• MS67–Has full original luster and sharp strike for date and mint.  May have three or four very small contact marks and one more noticeable but not detracting mark.  On comparable coins, one or two small single hairlines may show under magnification, or one or two partially hidden scuff marks or flaws may be present.   Eye appeal is exceptional.  Copper coins have lustrous original color.
  • MS66–Must have above average quality of strike and full original mint luster, with no more than two or three minor but noticeable contact marks. A few very light hairlines may show under magnification, or there may be one or two light scuff marks showing on frosted surfaces or in the field.  The eye appeal must be above average and very pleasing for the date and mint.  Copper coins display full original or lightly toned color as designated.
  • MS65–Shows an attractive high quality of luster and strike for the date and mint.  A few small scattered  contact marks may be present, and one or two small patches of hairlines may show under magnification.  Noticeable light scuff marks on the high points of the design.  Overall quality is above average and overall eye appeal is very pleasing.  Copper coins have full luster with original or darkened color as designated.
  • MS64–Has at least average luster and strike for the type.  Several small contact marks in groups, as well as one or two moderately heavy marks may be present.  One or two small patches of hairlines may show under low magnification.  Noticeable light scuff marks or defects might be seen within the design or in the field.  Attractive overall quality with a pleasing eye appeal.   Copper coins may be slightly dull.  Color should be designated.
  • MS63–Mint luster may be slightly impaired.  Numerous small contact marks, and a few scattered heavy marks or defects may be seen.  Small hairlines are visible without magnification.  Several detracting scuff marks or defects may be present throughout the design or in the fields.  The general quality is about average, but overall the coin is rather attractive.  Copper pieces may be darkened or dull.  Color should be designated.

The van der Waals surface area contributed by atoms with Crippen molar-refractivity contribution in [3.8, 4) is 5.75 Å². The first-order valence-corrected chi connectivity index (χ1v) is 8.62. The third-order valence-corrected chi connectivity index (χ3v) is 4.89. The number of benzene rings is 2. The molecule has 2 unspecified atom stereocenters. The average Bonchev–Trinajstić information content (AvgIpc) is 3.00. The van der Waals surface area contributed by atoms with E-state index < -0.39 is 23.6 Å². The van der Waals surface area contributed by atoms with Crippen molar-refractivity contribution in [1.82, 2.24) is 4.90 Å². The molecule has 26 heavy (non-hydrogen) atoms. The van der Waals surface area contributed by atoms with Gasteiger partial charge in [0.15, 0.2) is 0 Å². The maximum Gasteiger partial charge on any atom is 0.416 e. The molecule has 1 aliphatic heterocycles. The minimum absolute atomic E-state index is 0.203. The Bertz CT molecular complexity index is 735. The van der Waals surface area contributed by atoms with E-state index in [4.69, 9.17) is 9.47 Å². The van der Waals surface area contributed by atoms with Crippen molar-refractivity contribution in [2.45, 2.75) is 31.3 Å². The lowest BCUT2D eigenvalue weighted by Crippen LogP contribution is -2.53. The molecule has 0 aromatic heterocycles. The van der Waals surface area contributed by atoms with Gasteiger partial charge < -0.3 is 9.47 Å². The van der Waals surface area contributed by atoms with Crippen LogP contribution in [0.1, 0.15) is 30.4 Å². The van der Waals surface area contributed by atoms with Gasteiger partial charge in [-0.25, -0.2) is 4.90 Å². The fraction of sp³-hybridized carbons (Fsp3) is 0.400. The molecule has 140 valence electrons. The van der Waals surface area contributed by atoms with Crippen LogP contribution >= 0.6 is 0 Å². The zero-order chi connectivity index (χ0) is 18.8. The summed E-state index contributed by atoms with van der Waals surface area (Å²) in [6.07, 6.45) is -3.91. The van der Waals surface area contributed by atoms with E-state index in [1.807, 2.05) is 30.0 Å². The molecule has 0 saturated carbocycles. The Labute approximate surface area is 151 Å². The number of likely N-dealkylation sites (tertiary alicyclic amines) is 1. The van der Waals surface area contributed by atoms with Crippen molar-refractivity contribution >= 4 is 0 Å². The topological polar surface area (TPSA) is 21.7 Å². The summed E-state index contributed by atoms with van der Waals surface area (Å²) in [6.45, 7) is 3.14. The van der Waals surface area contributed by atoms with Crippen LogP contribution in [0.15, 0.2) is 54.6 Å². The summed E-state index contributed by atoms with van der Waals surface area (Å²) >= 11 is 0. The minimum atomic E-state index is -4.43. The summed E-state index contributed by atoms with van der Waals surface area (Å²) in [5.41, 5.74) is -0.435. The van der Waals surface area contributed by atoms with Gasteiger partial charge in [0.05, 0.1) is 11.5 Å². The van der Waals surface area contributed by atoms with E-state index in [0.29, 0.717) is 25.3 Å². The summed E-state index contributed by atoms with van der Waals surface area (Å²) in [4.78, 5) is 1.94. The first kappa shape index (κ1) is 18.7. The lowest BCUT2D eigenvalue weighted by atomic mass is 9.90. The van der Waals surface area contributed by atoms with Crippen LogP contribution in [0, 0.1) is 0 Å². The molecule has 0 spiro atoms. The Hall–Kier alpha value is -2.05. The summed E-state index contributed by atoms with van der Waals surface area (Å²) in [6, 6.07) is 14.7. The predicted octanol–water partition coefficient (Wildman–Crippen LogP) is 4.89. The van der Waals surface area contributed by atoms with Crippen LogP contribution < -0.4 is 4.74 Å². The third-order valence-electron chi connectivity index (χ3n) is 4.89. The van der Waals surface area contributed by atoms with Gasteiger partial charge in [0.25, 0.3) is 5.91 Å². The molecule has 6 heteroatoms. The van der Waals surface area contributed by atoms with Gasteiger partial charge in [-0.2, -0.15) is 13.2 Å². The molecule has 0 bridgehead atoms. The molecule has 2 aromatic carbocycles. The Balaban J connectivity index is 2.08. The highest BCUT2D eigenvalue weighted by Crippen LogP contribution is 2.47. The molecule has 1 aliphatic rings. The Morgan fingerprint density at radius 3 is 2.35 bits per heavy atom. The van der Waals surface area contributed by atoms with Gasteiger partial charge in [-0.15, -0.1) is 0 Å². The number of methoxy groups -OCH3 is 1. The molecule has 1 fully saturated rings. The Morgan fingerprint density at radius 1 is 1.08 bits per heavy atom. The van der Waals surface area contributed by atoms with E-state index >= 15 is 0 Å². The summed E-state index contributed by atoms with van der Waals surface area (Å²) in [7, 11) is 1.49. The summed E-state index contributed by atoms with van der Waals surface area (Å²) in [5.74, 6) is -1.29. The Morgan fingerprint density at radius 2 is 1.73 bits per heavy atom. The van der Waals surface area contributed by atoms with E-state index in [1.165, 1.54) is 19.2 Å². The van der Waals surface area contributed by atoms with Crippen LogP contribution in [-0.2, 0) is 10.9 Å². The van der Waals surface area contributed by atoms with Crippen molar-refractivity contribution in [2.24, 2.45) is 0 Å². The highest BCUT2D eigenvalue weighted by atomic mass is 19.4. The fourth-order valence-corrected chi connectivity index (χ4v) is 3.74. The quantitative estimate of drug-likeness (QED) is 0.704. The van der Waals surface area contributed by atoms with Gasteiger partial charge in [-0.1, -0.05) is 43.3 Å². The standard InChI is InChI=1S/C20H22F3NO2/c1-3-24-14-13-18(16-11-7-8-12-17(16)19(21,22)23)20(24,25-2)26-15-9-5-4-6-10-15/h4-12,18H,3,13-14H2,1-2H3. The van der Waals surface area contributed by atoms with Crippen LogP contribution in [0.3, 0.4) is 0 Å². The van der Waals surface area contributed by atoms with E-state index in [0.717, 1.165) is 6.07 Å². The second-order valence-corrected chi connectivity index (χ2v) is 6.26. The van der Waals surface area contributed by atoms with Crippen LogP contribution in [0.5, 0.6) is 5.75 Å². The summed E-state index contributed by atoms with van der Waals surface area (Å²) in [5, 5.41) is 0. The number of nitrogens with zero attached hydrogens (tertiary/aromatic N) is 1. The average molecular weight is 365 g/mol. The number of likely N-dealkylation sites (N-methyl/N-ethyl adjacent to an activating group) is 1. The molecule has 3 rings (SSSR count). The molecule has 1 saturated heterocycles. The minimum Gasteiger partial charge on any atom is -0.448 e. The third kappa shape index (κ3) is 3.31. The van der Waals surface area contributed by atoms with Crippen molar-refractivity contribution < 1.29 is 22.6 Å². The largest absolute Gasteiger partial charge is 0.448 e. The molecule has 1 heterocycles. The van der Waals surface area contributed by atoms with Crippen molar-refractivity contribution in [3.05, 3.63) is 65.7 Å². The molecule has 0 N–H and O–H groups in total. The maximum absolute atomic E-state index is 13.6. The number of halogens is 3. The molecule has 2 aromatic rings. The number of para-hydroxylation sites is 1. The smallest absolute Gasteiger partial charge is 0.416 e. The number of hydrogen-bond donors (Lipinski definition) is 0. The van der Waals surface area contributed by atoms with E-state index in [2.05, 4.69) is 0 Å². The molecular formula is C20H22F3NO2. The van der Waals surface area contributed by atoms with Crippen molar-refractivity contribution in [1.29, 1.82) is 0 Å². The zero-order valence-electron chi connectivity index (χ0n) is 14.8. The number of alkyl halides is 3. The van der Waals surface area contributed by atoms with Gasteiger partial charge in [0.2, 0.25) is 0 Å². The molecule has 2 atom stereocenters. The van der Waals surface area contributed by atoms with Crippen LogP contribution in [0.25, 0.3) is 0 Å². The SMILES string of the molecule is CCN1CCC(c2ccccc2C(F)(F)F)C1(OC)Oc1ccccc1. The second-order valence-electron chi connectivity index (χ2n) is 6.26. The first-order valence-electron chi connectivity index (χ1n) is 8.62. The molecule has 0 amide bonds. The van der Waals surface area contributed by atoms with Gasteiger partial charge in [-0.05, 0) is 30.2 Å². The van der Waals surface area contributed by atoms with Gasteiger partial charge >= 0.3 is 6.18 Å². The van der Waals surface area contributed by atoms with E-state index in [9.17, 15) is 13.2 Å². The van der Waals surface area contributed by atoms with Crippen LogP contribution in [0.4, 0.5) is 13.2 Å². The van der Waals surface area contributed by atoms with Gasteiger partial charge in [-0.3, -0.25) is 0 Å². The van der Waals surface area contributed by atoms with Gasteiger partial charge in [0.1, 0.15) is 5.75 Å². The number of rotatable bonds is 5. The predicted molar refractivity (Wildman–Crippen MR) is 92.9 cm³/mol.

• MS62–An impaired or dull luster may be evident.  Clusters of small marks may be present throughout with a few large marks or nicks or dings in prime focal areas.  Hairlines may be very noticeable.  Large unattractive scuff marks might be seen on major features.  The strike, rim and planchet quality may be noticeably below average.  Overall eye appeal is generally acceptable.  Copper coins will show a diminished color and tone.
  • MS61–Mint luster may be diminished or noticeably impaired, and the surface has clusters of large and small  contact marks throughout.  Hairlines could be very noticeable.  Scuff marks may show as unattractive patches on large areas ore major features.  Small rim nicks, striking or planchet defects may show, and the quality may be noticeably poor.  Eye appeal is somewhat unattractive.   Copper pieces will be generally dull, dark and possibly spotted.
  • MS60–Unattractive, dull or washed out mint luster may mark this coin.   There may be many large detracting contact marks, or damage spots, but absolutely no trace of wear.  There could be heavy concentration of hairlines, or unattractive large areas of scuff marks.  Rim nicks may be present, and eye appeal is very poor.   Copper coins may be dark, dull and spotted.
  • Above list copyright © American Numismatic Association